/  10.14.2020


Amy Cooper — who called police on Black birdwatcher Christian Cooper — made a second 911 call that day to falsely accuse him of assault, a prosector revealed on Wednesday (Oct. 14). The white woman claimed Christian had “tried to assault her” after he asked her to leash her dog in New York City’s Central Park.

“The defendant twice reported that an African American man was putting her in danger, first by stating that he was threatening her and her dog, then making a second call indicating that he tried to assault her in the Ramble area of the park,” Senior Prosecutor Joan Illuzzi said, per The New York Times.

Amy was charged with a misdemeanor for filing a false police report due to the first 911 call. During Wednesday’s hearing, the prosecutor said she called police in a way that was “both racially offensive and designed to intimidate,” adding that the incident was “something that can’t be ignored.”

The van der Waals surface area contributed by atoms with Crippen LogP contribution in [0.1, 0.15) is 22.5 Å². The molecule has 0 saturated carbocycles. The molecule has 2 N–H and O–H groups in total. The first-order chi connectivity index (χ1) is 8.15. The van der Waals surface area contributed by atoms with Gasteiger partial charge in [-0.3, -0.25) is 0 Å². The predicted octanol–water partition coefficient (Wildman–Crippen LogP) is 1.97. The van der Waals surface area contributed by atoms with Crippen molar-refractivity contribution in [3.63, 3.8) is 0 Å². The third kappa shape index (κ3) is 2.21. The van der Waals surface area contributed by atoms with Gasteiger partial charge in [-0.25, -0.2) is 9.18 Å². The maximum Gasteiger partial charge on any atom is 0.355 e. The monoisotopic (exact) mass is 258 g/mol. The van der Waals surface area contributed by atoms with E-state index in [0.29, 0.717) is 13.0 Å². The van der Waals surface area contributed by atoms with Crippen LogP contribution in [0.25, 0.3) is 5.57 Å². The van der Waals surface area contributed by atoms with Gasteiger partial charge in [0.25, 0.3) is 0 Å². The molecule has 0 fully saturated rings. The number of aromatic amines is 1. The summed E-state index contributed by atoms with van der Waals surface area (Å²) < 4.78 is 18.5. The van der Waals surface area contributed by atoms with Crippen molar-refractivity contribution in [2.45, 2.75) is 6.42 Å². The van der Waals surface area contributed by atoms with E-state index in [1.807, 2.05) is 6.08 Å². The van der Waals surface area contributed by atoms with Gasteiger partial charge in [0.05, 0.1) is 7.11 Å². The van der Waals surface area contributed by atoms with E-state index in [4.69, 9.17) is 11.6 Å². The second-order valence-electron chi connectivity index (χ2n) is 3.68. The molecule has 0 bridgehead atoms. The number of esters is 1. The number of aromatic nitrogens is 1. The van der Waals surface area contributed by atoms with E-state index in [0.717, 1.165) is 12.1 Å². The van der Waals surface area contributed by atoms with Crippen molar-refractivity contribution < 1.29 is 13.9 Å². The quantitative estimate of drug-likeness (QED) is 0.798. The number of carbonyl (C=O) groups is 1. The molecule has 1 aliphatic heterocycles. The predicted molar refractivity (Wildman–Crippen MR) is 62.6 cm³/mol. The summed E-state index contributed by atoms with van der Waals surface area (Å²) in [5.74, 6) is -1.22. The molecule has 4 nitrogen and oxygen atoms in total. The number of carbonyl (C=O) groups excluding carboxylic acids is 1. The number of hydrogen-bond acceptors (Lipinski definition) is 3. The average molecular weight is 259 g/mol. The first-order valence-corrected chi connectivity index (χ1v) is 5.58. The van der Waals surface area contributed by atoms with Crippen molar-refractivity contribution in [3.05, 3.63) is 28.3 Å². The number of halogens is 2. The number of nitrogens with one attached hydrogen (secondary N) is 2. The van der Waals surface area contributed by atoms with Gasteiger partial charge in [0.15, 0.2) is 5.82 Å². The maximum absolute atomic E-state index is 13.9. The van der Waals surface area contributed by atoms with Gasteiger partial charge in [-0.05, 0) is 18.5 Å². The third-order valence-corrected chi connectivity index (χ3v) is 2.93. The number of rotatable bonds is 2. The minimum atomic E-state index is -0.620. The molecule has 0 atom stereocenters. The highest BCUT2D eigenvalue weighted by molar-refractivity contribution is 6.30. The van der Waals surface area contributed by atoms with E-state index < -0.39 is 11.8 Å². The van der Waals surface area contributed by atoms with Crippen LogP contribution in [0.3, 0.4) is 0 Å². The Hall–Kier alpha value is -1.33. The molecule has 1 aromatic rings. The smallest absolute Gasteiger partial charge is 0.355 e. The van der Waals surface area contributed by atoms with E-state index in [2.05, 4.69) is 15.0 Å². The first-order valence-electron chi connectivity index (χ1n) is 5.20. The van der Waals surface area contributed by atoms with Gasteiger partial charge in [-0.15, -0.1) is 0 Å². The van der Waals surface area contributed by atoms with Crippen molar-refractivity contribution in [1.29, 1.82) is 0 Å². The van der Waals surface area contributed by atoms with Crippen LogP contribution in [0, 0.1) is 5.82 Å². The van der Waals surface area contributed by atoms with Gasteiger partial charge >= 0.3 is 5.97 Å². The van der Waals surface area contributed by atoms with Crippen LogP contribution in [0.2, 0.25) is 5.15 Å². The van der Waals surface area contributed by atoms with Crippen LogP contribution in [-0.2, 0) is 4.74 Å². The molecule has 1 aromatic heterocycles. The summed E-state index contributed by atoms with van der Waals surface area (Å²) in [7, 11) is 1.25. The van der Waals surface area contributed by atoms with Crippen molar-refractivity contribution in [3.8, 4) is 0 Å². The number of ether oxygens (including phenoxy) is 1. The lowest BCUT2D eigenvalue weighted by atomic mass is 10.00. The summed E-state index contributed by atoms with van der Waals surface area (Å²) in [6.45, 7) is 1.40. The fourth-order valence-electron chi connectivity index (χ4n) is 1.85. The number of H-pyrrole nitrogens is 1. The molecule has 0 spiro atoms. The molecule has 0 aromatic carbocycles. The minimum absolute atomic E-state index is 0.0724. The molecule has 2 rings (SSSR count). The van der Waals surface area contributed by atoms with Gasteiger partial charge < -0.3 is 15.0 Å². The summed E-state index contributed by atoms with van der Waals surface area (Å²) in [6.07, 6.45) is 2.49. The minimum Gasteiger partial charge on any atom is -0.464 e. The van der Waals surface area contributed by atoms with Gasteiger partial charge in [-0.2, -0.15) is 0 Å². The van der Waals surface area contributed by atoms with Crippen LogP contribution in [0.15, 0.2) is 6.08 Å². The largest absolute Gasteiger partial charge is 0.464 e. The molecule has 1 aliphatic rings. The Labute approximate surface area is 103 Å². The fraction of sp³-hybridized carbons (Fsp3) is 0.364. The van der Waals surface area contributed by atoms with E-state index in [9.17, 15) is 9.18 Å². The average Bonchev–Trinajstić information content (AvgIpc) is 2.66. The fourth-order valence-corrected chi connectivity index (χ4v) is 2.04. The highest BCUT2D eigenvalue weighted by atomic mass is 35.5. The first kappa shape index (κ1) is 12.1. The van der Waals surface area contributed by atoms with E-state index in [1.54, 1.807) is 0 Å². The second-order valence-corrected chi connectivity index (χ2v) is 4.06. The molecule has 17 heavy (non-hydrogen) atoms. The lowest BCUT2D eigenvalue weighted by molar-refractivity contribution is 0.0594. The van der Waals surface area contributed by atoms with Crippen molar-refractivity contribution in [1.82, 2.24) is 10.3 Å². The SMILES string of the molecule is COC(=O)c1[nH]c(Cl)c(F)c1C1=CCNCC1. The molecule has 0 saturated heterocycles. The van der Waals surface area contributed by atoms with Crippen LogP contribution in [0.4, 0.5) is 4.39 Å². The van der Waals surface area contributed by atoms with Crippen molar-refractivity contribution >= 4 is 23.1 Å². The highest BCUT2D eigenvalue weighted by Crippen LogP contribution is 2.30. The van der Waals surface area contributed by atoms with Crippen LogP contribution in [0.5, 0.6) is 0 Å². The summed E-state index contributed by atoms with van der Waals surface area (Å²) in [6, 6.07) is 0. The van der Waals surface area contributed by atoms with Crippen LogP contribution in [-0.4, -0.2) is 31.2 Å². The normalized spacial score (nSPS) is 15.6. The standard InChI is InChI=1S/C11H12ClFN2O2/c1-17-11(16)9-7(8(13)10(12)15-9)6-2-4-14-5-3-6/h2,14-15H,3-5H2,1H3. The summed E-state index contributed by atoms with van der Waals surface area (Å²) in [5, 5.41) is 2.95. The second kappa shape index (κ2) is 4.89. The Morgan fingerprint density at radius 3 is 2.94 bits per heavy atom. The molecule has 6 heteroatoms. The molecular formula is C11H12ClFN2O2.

According to NYT, prosecutors are seeking a punishment that would require Amy to take public responsibility for her actions and enroll in a program that would educate her on why they were harmful.

“We hope this process will enlighten, heal and prevent similar harm to our community in the future,” the prosecutor said.

Amy’s case was adjourned until Nov. 17 to give her legal team and prosecutors time to come to an agreement. So far, she has not received additional charges for the second false police report.

According to the criminal complaint, after Amy called 911 twice and cops arrived, she told them that she had lied and Christian had not tried to assault her. Her current misdemeanor charge is punishable by up to one year in jail.

“We will hold people who make false and racist 911 calls accountable,” Manhattan District Attorney Cyrus R. Vance Jr. said in a statement. “Fortunately, no one was injured or killed in the police response to Ms. Cooper’s hoax.”

In an interview on Wednesday, Christian said the problem at hand is “not about Amy Cooper,” but a larger societal issue.

“My response is very simple: we have to make sure we don’t get distracted,” he told reporters. “We have a very important goal — and we have to stay focused on it — which is reforming policing [and] getting systemic change to the structural racism in our society.”

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